Thursday 19 March 2015

Further Matters Arising From Previous Guff

Can I assure all concerned over what appear to be railway lines crossing the river, are in fact the metal girders exposed after long since being hidden beneath. Alex Guinness has had no input on design, and no prisoners of war have been subjected to coordinated whistling or forced marches at any point during its construction, but please pay attention to the discretely placed can of


Yes Cuprinol, soft wood's finest friend in a damp environment.

That's Cuprinol

Thanks again in advance for the cheque Cuprinol (Ronseal? wouldn't touch the stuff)

Wikipedia teaches us that the number 47 (forty seven) is the natural number that follows 46 and precedes 48, Derek Acora and Sesame St, (and hey, don't be a stranger Bert & Ernie) have been in touch to tell us that forty seven has more to offer than that.

The 47 Society insist they promote the quintessential number, and have dedicated their lives to exploring the phenomenon that is 47. They have a website with articles, forums and even a gallery of the number 47, the archives are well worth a read.

favour the theory that the number forty seven is a combination of the energies and attributes of the number four and the number seven, the vibrations of number four (and who knew numbers were all of a quiver) include those of practical thinking and endurance while number seven offers intuition and inner knowing. have forty seven down as "the cosmic random element and the agent of infinite change" and there is an abnormally high occurrence of the number forty seven in many episodes of Startrek, which is completely illogical captain.

Pomona College have a forty seven society who suggest that all numbers end up as forty seven. The magic of maths can reduce any number to forty seven and Madam and myself are destined to never see fifty, because fifty is well, after being subjected to some differentiation, integration and algebra ends up as forty seven.....I think.

Apologies to De la Soul (you went wrong in your workings in the margin) but 47 is the magic number

At which point we shall abandon maths for the arts,

Have the Rolling Stones only just reached the Antipodes?

To fill the gap where the adverts would be in the cricket coverage on the wireless, Oz FM roll out "Jumpin Jack Flash" and "Honky Tonk Women" as filler

These tunes are forty seven years old.


Calm down. it's hooey.......isn't it?

Was the same rule applied to the 1992 world cup down under, or did I miss Arthur Askey and his Busy Busy Bee between overs? Come on Cobbers, how about something a little more contemporary, Manhatten Transfer or The Emotions, perhaps?

With regard to cricket, Peter has a plan for the upcoming tour of the West Indies which seems to centre around changing his name to Pete and occasional references to the film "We need to talk about Kevin"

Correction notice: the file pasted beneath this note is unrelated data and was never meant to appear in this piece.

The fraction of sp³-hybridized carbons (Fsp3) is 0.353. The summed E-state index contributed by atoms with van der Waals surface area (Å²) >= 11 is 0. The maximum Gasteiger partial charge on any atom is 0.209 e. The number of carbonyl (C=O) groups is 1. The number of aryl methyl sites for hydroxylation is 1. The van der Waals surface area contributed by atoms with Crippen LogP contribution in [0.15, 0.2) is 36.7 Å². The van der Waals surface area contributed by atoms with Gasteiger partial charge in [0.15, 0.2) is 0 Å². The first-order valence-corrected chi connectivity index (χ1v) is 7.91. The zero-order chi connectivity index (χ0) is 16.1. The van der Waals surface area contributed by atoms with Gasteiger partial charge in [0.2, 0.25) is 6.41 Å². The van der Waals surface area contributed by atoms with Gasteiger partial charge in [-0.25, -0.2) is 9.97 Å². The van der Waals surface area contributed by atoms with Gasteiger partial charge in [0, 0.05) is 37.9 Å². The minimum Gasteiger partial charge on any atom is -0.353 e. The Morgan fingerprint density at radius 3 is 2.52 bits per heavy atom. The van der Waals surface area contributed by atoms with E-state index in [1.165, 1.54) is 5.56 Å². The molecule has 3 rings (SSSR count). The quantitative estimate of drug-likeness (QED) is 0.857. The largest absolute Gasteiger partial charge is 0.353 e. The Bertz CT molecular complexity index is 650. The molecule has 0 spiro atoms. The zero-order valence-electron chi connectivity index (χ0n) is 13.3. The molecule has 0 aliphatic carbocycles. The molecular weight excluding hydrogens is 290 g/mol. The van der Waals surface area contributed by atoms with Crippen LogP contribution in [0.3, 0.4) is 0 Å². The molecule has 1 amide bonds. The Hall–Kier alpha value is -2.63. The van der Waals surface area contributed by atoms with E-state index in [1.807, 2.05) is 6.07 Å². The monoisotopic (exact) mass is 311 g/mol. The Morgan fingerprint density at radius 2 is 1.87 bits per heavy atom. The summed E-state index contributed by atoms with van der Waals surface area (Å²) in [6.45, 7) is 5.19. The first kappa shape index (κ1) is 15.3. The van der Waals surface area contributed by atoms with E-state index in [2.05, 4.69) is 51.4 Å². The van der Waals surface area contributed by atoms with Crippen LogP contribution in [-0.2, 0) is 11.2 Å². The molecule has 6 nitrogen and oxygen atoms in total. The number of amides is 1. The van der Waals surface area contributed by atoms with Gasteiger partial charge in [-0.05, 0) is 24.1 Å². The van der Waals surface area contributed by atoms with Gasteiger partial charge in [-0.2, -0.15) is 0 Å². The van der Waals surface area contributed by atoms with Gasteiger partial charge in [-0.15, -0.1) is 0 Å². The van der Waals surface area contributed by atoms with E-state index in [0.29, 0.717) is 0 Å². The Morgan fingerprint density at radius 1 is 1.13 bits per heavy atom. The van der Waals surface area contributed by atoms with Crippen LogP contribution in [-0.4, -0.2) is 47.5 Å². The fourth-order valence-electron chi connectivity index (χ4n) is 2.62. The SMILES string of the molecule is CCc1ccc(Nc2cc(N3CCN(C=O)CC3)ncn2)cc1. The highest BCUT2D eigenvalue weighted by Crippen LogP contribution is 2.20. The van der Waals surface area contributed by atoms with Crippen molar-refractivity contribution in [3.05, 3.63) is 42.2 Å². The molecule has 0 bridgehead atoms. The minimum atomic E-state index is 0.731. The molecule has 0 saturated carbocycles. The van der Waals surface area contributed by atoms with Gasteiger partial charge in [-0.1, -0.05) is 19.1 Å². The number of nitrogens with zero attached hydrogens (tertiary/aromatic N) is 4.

Following its official launch this week, confidentiality agreements are null and void and we can now reveal that the showbiz superstar who paid us a visit to film some fishing and cooking was Mary Berry. There are pictures of her on the river sprinkled throughout the book, which I can thoroughly recommend, and thank you to the clever photographer who took the photo of Mary on the bridge over to the fishing hut and very kindly made it look level. Like the QE2 Dartford Crossing, the bridge to the fishing hut has now been given a name and a plaque trumpeting the Queen Mary crossing is now nailed to the gate. Deservedly so, because she was fabulous , everything you would expect, and the equal of " Slowhand" as the brightest star from the showbiz firmament to pitch up in my time on these banks. The BBC series is due to be aired in May.

While we're on the BBC, Top Gear has been in the news a little of late.

I once bumped into the Top Gear team filming at the Barton Stacey service station. They had three home-made camper vans and were travelling to Cornwall. James May was being filmed in his two tier camper van with chandelier. Jeremy Clarkson was out of shot leaning on a petrol pump, speaking on his mobile phone, fag in hand. He raised a hand to me and smiled, as i topped up my two stroke can. No punches were thrown or food requested, and I like to think that at some point during the dispensing of the third litre we had bonded in a masculine kind of way, at which point I seem to have drifted into "Partridge" speak , a fellow fan of the forecourt, who, if he hadn't also punched a BBC producer, and shot one of his guests,would make an excellent Top Gear presenter. with the Ford Scorpio very much to the fore,

#dreamcasting this kind of words with no gaps and a funny squared thing is still current yeah?

and now, by request, over to you Councillor Cox

Once more, Trust you to trust us

Abridged river report (thank you, spare us the rail) - level slowly dropping, need rain.

Forgive me, but the news that extensive research is being conducted via the medium of sensors and treadmills to ascertain why penguins waddle is nothing short of a step backwards. Have we forgotten that penguins can talk? Let's not be shy on this one, just walk up and open a dialogue as did Jonny Morris sometime in the seventies.

Lemurs, yes Lemurs, are also capable of the odd anecdote, we do wildlife a great injustice with the label "dumb animal"

Just found out that Police 5's Shaw Taylor's died. Ninety years old mind, and come on Crimewatch/Homewatch, pay your dues, but now he sits at the crime desk in the sky exhorting angels to "Keep em peeled"

This guff has been brought to you by the miracle of the internet, some poor punctuation, and the number 47.

Monday 16 March 2015

Councillors Cox & Evans and an Old Sausage Heist.

Well, I ain't touched a chainsaw all week, and it feels goooood.